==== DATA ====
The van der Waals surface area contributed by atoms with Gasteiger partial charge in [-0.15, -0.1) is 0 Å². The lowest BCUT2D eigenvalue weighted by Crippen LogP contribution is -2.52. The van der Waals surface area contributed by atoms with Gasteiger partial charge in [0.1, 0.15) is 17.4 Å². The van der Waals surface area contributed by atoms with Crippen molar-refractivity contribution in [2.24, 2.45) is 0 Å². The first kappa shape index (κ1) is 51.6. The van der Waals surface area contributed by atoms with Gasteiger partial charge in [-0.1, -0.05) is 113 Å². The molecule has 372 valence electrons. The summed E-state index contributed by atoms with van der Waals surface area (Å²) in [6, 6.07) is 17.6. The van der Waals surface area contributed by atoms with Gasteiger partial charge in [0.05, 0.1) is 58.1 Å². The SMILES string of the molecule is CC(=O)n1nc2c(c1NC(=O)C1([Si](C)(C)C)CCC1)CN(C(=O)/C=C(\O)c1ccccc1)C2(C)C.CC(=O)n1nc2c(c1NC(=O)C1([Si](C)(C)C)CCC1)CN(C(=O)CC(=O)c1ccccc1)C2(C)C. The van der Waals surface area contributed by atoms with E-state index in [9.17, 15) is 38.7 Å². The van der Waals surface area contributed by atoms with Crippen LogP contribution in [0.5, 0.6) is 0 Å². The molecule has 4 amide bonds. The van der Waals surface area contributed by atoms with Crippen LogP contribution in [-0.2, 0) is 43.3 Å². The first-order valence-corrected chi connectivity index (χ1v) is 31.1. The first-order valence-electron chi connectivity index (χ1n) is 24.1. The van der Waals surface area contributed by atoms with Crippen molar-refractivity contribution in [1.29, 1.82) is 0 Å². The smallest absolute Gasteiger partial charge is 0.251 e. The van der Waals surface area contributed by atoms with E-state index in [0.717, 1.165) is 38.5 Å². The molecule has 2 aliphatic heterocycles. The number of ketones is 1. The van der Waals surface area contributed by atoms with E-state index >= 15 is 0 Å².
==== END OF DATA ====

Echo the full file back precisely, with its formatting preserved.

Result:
The van der Waals surface area contributed by atoms with Gasteiger partial charge in [-0.15, -0.1) is 0 Å². The lowest BCUT2D eigenvalue weighted by Crippen LogP contribution is -2.52. The van der Waals surface area contributed by atoms with Gasteiger partial charge in [0.1, 0.15) is 17.4 Å². The van der Waals surface area contributed by atoms with Crippen molar-refractivity contribution in [2.24, 2.45) is 0 Å². The first kappa shape index (κ1) is 51.6. The van der Waals surface area contributed by atoms with Gasteiger partial charge in [-0.1, -0.05) is 113 Å². The molecule has 372 valence electrons. The summed E-state index contributed by atoms with van der Waals surface area (Å²) in [6, 6.07) is 17.6. The van der Waals surface area contributed by atoms with Gasteiger partial charge in [0.05, 0.1) is 58.1 Å². The SMILES string of the molecule is CC(=O)n1nc2c(c1NC(=O)C1([Si](C)(C)C)CCC1)CN(C(=O)/C=C(\O)c1ccccc1)C2(C)C.CC(=O)n1nc2c(c1NC(=O)C1([Si](C)(C)C)CCC1)CN(C(=O)CC(=O)c1ccccc1)C2(C)C. The van der Waals surface area contributed by atoms with E-state index in [9.17, 15) is 38.7 Å². The van der Waals surface area contributed by atoms with Crippen LogP contribution in [0.5, 0.6) is 0 Å². The molecule has 4 amide bonds. The van der Waals surface area contributed by atoms with Crippen LogP contribution in [-0.2, 0) is 43.3 Å². The first-order valence-corrected chi connectivity index (χ1v) is 31.1. The first-order valence-electron chi connectivity index (χ1n) is 24.1. The van der Waals surface area contributed by atoms with Crippen molar-refractivity contribution in [1.29, 1.82) is 0 Å². The smallest absolute Gasteiger partial charge is 0.251 e. The van der Waals surface area contributed by atoms with E-state index in [0.717, 1.165) is 38.5 Å². The molecule has 2 aliphatic heterocycles. The number of ketones is 1. The van der Waals surface area contributed by atoms with E-state index >= 15 is 0 Å².